I have many miles and many years of experience driving vehicles that bend in the middle. Over the road hauling 40,000 pounds of whatever to where ever. The quality of the equipment I used to haul this whatever depended on the company I drove for.
But one thing was consistent. The hitch system to hook up the power unit to the loaded trailer to be hauled. The trucking industry had long ago settled on standards that allowed a tractor made in PA to haul a trailer made in California. The fifth wheels( those circular flat pads with a V shaped slot on the back of tractors) were standard. As was the king pin standard(the little knob that hangs down from the underneath of the trailer and slides into the fifth wheel). I never gave a thought to whether or not my tractor could hook up to that trailer. I took it for granted.
Fast forward to here and now. Mike needs to find the right setup for his truck to tow a 2,000 pound trailer back from North Carolina to Maine. Mike has entered the world of trailer hitches, trailer hitch balls and receivers. I went into this not even considering it could get complicated. As usual, I was wrong. The world of hitches, balls ands receivers is a world of nuances and hard, do not blow it, fast rules to consider.
Trailer tongue weights. Gross trailer weight. What ball size to use. 1&7/8"? 2"? or be a real man and go for the 2&5/16" ball? What shank size fits what receiver, 3/4", 1", or something even bigger. Hitch extension. Hitch adaptors. And last but not least, the drop or rise needed in the hitch to mate just right with that little honey of a trailer you plan coupling with.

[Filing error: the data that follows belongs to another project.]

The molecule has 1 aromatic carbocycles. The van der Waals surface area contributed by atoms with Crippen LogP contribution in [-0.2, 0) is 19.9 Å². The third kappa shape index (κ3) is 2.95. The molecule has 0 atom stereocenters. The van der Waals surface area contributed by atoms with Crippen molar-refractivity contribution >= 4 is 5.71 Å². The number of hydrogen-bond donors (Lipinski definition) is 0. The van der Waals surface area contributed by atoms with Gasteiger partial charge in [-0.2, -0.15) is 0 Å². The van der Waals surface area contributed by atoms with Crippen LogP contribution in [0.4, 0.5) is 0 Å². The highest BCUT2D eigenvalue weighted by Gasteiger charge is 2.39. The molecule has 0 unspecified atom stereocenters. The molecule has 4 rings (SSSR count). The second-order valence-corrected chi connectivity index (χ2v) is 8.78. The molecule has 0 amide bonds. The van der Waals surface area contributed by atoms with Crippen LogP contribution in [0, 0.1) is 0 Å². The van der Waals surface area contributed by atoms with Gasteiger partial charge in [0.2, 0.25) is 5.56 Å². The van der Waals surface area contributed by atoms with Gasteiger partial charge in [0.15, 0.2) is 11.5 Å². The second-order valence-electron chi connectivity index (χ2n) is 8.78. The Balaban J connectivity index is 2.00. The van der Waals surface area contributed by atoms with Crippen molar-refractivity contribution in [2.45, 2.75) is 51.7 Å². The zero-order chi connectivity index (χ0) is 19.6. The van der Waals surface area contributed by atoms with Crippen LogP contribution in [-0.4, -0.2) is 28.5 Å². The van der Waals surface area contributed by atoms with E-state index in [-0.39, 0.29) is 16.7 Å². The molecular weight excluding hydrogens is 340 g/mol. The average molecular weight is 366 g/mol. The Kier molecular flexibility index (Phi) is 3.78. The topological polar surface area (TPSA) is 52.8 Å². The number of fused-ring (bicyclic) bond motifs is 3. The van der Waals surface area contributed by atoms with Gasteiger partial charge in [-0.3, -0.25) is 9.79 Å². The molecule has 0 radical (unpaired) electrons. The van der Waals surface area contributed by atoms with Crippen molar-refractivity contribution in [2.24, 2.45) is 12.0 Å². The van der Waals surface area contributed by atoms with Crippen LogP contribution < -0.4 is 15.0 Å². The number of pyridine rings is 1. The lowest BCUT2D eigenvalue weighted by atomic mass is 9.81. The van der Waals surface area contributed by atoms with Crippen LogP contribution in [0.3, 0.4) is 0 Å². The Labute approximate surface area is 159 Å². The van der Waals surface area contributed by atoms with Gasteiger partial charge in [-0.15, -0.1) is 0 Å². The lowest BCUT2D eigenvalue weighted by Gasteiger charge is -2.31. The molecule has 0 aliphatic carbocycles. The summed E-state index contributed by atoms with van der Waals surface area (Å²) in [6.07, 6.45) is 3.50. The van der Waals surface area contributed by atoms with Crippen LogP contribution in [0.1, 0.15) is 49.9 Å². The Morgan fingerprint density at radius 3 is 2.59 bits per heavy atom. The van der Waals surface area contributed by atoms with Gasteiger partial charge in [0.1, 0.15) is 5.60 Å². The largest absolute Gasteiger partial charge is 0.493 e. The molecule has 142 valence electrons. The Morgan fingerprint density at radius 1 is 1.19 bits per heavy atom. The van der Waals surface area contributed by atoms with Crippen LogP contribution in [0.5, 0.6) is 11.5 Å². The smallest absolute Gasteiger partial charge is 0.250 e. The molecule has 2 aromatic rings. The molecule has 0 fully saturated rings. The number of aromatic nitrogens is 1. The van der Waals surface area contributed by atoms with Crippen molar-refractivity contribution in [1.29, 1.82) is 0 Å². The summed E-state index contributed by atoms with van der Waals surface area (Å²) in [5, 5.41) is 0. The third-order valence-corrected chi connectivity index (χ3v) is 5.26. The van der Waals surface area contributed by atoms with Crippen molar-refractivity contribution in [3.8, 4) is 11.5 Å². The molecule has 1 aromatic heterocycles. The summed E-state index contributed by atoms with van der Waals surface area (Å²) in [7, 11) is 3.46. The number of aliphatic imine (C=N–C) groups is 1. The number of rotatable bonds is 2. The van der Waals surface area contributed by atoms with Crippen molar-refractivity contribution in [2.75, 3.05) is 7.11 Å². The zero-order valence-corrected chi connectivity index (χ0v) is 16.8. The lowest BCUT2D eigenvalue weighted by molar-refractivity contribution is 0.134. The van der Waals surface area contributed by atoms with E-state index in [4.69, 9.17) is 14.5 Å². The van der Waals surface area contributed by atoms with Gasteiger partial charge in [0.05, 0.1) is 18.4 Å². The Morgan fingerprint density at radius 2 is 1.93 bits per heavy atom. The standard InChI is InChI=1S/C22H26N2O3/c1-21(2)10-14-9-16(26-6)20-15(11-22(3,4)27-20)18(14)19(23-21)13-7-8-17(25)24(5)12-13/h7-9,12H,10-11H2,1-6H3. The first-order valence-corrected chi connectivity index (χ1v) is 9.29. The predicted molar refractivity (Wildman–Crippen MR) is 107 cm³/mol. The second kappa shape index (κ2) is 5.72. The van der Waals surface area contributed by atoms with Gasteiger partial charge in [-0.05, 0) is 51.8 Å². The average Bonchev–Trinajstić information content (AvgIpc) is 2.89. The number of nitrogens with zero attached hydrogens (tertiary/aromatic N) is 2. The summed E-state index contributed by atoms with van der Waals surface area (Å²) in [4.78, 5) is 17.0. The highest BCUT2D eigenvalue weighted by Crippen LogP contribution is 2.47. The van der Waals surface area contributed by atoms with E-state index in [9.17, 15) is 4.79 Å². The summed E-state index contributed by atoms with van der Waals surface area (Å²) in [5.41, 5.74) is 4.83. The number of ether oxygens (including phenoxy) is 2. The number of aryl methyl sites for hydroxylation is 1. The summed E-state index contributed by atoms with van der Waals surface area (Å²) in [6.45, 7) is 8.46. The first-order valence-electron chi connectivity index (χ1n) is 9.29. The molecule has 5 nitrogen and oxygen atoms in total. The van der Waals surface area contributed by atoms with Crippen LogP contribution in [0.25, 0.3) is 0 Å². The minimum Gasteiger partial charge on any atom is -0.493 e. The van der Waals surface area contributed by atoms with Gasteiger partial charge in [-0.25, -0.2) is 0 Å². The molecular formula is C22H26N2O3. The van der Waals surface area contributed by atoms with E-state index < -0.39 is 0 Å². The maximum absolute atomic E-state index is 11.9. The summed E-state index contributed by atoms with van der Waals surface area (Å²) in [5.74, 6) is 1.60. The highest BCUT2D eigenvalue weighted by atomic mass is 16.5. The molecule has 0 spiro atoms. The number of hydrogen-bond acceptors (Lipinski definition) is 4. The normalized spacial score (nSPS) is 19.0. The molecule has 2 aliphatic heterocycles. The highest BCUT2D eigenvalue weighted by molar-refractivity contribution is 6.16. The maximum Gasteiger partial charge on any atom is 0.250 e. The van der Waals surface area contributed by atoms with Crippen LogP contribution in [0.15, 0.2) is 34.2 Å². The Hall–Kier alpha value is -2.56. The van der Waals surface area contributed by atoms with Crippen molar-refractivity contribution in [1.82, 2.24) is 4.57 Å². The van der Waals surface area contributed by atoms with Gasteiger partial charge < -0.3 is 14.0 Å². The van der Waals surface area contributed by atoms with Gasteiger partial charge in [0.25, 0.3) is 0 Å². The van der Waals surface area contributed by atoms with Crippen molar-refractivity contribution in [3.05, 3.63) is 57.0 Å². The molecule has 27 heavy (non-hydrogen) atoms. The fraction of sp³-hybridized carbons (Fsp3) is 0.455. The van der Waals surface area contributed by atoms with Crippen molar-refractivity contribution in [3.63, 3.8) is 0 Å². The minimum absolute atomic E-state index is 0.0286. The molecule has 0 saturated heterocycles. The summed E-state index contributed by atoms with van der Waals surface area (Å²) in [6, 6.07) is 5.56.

So many things to consider, I wish I had not even looked into it. Just gone with the hitch and ball I already had. But I visited the Internet. I decided to look into this. There is something to the idea of too much information when all it does is make you crazy because you cannot decide between a 3/4" shank on the ball or a 1" shank on the ball. Should I go with a 2" rise or a 3" drop in the hitch I pick?
Aaargh! I have been dealing with this off and on for 2 weeks now. And then the day before the day before we were to leave for North Carolina, I decide to do something about it. And I decided to do it after work leaving me a very small window of time in which to do it.
Wasting precious fuel in the pursuit of the perfect hitch setup, I hit some auto parts stores, then Mardens and finally Loew's 30 miles away. And I crammed the visits into a 2 hour time spread. In those two hours I looked at a mind boggling number of choices and options. Again like the Internet, too much information. But the screws were tightening. I had to make a decision. I bought some balls, a couple of hitches with varying drops, and to top it all off a couple of to go wrenches so I could actually install the equipment when I picked up the trailer. In this case I figured having more than I needed would cut the chances of an expensive "on the road" solution down to a minimum.
So wish me luck. Although it will be retroactive luck. For when you read this, I will already be in the Belly of the Beast I call the I-95 corrider. Be back Saturday if all the stars line up right.
Post Script - A minor milestone has been made I guess. This should be my 500th post. Only took me 3 1/2 years.